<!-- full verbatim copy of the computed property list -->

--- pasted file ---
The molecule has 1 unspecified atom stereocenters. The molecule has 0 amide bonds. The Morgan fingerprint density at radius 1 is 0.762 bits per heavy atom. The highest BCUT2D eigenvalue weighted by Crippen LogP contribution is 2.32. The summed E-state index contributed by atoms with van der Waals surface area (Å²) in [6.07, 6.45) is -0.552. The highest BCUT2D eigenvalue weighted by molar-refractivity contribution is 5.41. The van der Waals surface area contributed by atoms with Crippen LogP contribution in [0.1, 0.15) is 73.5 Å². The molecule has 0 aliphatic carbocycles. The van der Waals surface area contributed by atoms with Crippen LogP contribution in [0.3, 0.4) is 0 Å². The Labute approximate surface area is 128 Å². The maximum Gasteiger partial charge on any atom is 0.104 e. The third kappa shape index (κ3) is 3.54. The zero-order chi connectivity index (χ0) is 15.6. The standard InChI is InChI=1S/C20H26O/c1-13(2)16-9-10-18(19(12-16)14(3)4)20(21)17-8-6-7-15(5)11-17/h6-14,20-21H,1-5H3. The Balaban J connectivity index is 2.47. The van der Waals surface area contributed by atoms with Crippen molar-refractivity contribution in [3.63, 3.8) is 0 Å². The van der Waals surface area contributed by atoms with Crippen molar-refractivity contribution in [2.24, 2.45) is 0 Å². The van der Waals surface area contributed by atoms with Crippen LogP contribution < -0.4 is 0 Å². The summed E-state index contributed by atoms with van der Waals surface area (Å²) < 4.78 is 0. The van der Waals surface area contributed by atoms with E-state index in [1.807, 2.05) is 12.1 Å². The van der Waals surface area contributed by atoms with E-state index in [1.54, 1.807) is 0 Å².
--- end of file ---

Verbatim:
The molecule has 1 unspecified atom stereocenters. The molecule has 0 amide bonds. The Morgan fingerprint density at radius 1 is 0.762 bits per heavy atom. The highest BCUT2D eigenvalue weighted by Crippen LogP contribution is 2.32. The summed E-state index contributed by atoms with van der Waals surface area (Å²) in [6.07, 6.45) is -0.552. The highest BCUT2D eigenvalue weighted by molar-refractivity contribution is 5.41. The van der Waals surface area contributed by atoms with Crippen LogP contribution in [0.1, 0.15) is 73.5 Å². The molecule has 0 aliphatic carbocycles. The van der Waals surface area contributed by atoms with Crippen LogP contribution in [0.3, 0.4) is 0 Å². The Labute approximate surface area is 128 Å². The maximum Gasteiger partial charge on any atom is 0.104 e. The third kappa shape index (κ3) is 3.54. The zero-order chi connectivity index (χ0) is 15.6. The standard InChI is InChI=1S/C20H26O/c1-13(2)16-9-10-18(19(12-16)14(3)4)20(21)17-8-6-7-15(5)11-17/h6-14,20-21H,1-5H3. The Balaban J connectivity index is 2.47. The van der Waals surface area contributed by atoms with Crippen molar-refractivity contribution in [3.63, 3.8) is 0 Å². The van der Waals surface area contributed by atoms with Crippen molar-refractivity contribution in [2.24, 2.45) is 0 Å². The van der Waals surface area contributed by atoms with Crippen LogP contribution < -0.4 is 0 Å². The summed E-state index contributed by atoms with van der Waals surface area (Å²) < 4.78 is 0. The van der Waals surface area contributed by atoms with E-state index in [1.807, 2.05) is 12.1 Å². The van der Waals surface area contributed by atoms with E-state index in [1.54, 1.807) is 0 Å².